An Unlikely Friendship

The Size of the Truth by Andrew Smith

Publication date: March 26, 2019

Summary from NetGalley:

The Size of the TruthA boy who spent three days trapped in a well tries to overcome his PTSD and claustrophobia so he can fulfill his dream of becoming a famous chef in this charming novel that is Andrew Smith’s first foray into middle grade storytelling.

When he was four years old, Sam Abernathy was trapped at the bottom of a well for three days, where he was teased by a smart-aleck armadillo named Bartleby. Since then, his parents plan every move he makes.

But Sam doesn’t like their plans. He doesn’t want to go to MIT. And he doesn’t want to skip two grades, being stuck in the eighth grade as an eleven-year-old with James Jenkins, the boy he’s sure pushed him into the well in the first place. He wants to be a chef. And he’s going to start by entering the first annual Blue Creek Days Colonel Jenkins Macaroni and Cheese Cook-Off.

That is, if he can survive eighth grade, and figure out the size of the truth that has slipped Sam’s memory for seven years.

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ARC provided by Simon and Schuster via NetGalley for an honest review. 

Confession:

I have only read a one or two of Andrew Smith’s YA books, which I found to be kind of dark and quirky.  I wasn’t sure how his writing style would work for a middle grade novel, but he manages it quite well.  While this certainly is not a light read, it isn’t dark either.  There is still some quirky characters and an interestingly weird plot, but I think that it will appeal to many middle grade readers.

Sam Abernathy narrates the story, he is the younger version of a secondary character in Andrew Smith’s Winger books.  I have not read those books, but that certainly did not keep me from enjoying this one.  I found Sam to be a fun kid to spend time with, although he has his issues.  PTSD, claustrophobia, and less than supportive parents.  He also has been skipped two grades in middle school, YIKES!  Half the time, I just wanted to hug Sam and tell him things would get better.  One of the issues of being moved up is that now he has classes with the kid that he blames for his fall into the well.  This is the start of a very unlikely friendship of sorts.  It is Sam’s perceptions of James that are the most interesting parts of the story, especially as he learns how wrong he was about him.  Finally you have to love a kid who enjoys cooking and experimenting with recipes.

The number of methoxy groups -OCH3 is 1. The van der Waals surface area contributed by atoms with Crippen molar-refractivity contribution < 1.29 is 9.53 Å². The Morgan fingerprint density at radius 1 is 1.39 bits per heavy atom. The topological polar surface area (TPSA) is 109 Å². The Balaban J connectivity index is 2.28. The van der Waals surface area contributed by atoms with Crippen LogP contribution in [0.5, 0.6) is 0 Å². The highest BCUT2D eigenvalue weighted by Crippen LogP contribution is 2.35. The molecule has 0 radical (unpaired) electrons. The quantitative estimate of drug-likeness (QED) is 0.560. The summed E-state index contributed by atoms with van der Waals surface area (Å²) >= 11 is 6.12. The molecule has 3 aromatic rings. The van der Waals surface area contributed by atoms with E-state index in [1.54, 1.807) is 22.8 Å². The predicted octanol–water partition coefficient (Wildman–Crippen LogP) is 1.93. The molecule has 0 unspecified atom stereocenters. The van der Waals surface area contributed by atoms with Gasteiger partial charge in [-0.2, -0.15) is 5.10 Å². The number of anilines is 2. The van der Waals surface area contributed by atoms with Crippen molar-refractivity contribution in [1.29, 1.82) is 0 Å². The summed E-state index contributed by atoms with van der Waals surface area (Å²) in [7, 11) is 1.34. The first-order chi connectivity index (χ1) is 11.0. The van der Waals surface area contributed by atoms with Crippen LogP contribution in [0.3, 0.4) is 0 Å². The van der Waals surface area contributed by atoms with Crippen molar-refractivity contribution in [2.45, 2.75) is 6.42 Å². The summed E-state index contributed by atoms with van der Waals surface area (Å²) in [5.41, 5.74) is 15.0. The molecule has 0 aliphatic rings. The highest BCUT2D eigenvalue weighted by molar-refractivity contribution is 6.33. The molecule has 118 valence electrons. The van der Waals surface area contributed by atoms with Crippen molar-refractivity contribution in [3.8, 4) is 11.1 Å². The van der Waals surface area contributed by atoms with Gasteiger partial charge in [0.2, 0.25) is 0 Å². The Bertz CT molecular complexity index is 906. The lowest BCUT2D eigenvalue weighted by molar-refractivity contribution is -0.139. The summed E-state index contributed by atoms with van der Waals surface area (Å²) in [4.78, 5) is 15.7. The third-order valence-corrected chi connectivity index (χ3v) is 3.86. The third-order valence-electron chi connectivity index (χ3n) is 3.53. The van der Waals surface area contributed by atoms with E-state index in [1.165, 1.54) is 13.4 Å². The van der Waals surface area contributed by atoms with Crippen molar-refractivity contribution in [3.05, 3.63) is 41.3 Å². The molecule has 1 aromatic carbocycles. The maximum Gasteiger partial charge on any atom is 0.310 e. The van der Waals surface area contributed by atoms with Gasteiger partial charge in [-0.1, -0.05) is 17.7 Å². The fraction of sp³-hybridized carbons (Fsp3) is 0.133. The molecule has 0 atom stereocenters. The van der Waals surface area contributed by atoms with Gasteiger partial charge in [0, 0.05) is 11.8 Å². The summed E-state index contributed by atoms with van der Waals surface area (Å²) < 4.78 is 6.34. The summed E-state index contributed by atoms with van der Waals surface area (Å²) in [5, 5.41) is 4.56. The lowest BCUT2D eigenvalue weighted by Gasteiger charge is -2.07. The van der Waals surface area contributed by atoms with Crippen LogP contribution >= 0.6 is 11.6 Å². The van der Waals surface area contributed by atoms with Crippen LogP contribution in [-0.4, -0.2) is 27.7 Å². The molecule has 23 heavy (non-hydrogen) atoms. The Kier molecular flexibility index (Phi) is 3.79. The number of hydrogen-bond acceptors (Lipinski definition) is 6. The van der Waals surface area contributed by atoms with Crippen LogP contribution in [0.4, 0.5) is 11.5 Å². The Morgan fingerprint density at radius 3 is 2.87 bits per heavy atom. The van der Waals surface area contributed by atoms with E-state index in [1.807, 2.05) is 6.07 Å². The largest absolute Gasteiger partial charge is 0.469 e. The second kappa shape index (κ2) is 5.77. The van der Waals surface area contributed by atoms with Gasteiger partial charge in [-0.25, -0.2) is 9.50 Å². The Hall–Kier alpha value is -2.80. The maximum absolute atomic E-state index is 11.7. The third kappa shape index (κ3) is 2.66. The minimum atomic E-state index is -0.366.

James is another wonderful character.  He is considered a bully through Sam’s eyes, but as Sam starts to get to know James he begins to see him in a new light.  James ends up helping Sam cope with some other kids bullying and even rescues him more than once.  James has his own issues as well, and it was nice to see Sam overcome his preconceptions of James to help him out.

I need to mention that Sam’s parents were my least favorite part of the book.  They did not understand Sam at all, from not getting that he liked to cook, to planning his whole future without his consent.  The interesting thing is that they weren’t hovering over him much, like I would expect them too after his rescue from the well.  But they had weird expectations of him.  I wasn’t sure what to make of Sam’s dad and his survival camping weekends.  He was totally oblivious to how unhappy these made Sam.  It was just sort of weird.

The plot alternates between present time and Sam’s time in the well.  It is easy to tell which part is which.  The chapters of the well time were interesting.  Sam didn’t sound much like a four year old, he often sounded older.  At times it seemed like Sam was recounting this time as an older child.  Older Sam stated a few times that he didn’t remember much about being there.  But memories have a funny way of surfacing and subsequently being distorted when they do.  During his time in the well, Sam met Bartleby, a talking armadillo.  My feelings about Bartleby switched back and forth.  There were times that I sort of liked him, but mostly I found him annoying.  But there were some interesting parallels between the past and the present that Bartleby helps to make.  There is a nice surprise twist at the end too. 

A great start for Andrew Smith’s first middle grade book.  It makes me want to read the Winger books, just so I can see how Sam turns out later in life.  

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